I don't remember who put out those commercials (I think maybe the March of Dimes) that shows this stork walking around an office and all the reactions of the various women that are there. The message is a good one: be prepared for pregnancy because you never know. Almost 50% of all pregnancies are unintended, and means that the women has unlikely been preparing her body for a healthy pregnancy. So, I am going to make a case for all women to be prepared.
I had mentioned in the previous post that most women do not make preconception visits with their women's health provider. For those of you who do want to become pregnant in the coming months or even year- please make an appointment with your midwife, nurse practitioner, or gynecologist. I, of course, am biased when it comes to nurse midwives and nurse practitioners for obvious reasons but I would put money on the fact that those specific providers would spend more time with you in answering questions and teaching important aspects of preconception readiness. (Not saying doc's aren't doing that well, but... nursing backgrounds seem to lend those providers with a better approach).
Here are some of the things that are discussed at a preconception visit: (this is not all inclusive- give or take some of this stuff)
- Current method of birth control
- Review of your menstrual history
- Review of previous pregnancy history, if any
- Review of your medical & mental health history and discussion of ways to improve your health to decrease pregnancy risks if applicable
- Nutrition and exercise, and recommendations to improve on these things (because we know we all can!)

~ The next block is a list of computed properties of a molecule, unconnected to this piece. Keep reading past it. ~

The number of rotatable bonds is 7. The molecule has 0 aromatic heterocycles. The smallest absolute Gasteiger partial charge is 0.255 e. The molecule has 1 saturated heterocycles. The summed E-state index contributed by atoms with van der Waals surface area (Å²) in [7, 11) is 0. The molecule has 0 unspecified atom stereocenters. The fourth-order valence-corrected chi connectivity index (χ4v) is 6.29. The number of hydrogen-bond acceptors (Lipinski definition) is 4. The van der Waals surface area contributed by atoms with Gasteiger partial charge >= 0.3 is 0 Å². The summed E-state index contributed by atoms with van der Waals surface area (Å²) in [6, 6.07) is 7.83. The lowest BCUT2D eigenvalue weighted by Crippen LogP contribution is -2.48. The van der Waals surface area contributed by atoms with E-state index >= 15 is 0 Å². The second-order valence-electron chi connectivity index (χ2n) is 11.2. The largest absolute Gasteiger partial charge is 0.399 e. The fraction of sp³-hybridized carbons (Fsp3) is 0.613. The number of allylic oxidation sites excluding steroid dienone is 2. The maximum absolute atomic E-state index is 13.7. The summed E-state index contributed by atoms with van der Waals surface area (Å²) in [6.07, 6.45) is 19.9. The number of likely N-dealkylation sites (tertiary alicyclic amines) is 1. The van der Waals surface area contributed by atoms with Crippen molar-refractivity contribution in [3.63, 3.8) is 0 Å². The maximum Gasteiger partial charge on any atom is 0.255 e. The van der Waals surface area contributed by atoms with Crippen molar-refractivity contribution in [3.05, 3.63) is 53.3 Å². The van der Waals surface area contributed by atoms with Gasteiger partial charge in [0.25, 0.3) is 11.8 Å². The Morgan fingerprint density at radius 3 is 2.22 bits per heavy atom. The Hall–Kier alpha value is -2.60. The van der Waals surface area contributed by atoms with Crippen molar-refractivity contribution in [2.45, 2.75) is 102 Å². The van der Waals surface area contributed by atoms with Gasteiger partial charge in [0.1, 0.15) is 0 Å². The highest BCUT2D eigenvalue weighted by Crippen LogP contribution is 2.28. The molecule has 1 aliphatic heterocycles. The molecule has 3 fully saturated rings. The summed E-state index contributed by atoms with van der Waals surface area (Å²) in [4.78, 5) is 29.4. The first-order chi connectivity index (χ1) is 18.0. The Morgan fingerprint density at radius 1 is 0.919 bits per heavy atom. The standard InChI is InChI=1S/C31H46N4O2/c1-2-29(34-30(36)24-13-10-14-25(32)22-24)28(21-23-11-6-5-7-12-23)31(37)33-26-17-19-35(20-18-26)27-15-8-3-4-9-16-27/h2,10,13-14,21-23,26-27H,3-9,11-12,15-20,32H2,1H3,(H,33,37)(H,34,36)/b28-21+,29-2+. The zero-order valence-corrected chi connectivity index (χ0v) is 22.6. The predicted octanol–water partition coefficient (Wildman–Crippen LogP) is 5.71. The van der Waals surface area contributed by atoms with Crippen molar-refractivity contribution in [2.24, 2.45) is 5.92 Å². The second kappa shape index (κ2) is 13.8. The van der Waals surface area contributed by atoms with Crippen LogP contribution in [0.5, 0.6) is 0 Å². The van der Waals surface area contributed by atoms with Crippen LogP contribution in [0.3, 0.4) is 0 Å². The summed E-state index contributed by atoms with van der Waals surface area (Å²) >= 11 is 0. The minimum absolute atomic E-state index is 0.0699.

- Smoking & recreational drug use and cessation
- Immunization status
- Folic acid intake (400mcg/day supplementation ideally up to 3 months before conception)
- Genetic risks
- Family history of birth defects, stillbirths, or miscarriages
- Partner's health
Based on this information, the provider will make recommendations to improve whatever may pose a risk on a pregnancy. High risk issues, such as a family history of a genetic disease, may lead to an appointment with a genetic counselor. Specific discussion about the timing of conception is important, too, as well as learning about the menstrual cycle and how to "read" your own cycle is discussed. I've also found that distinguishing how infertility and fertility can help, too, because so many women worry that if they aren't pregnant within two months of trying they are infertile. This also ties in the importance of understanding the menstrual cycle and even mapping your own cycle to know what are you best days for conception.
The ultimate goal of of preconception counseling is for healthy moms and babies. There are things some women just don't want to hear (like weight loss, or adding exercise into your life) but are really important factors so when that stork shows up you are prepared whether you planned for it now or not.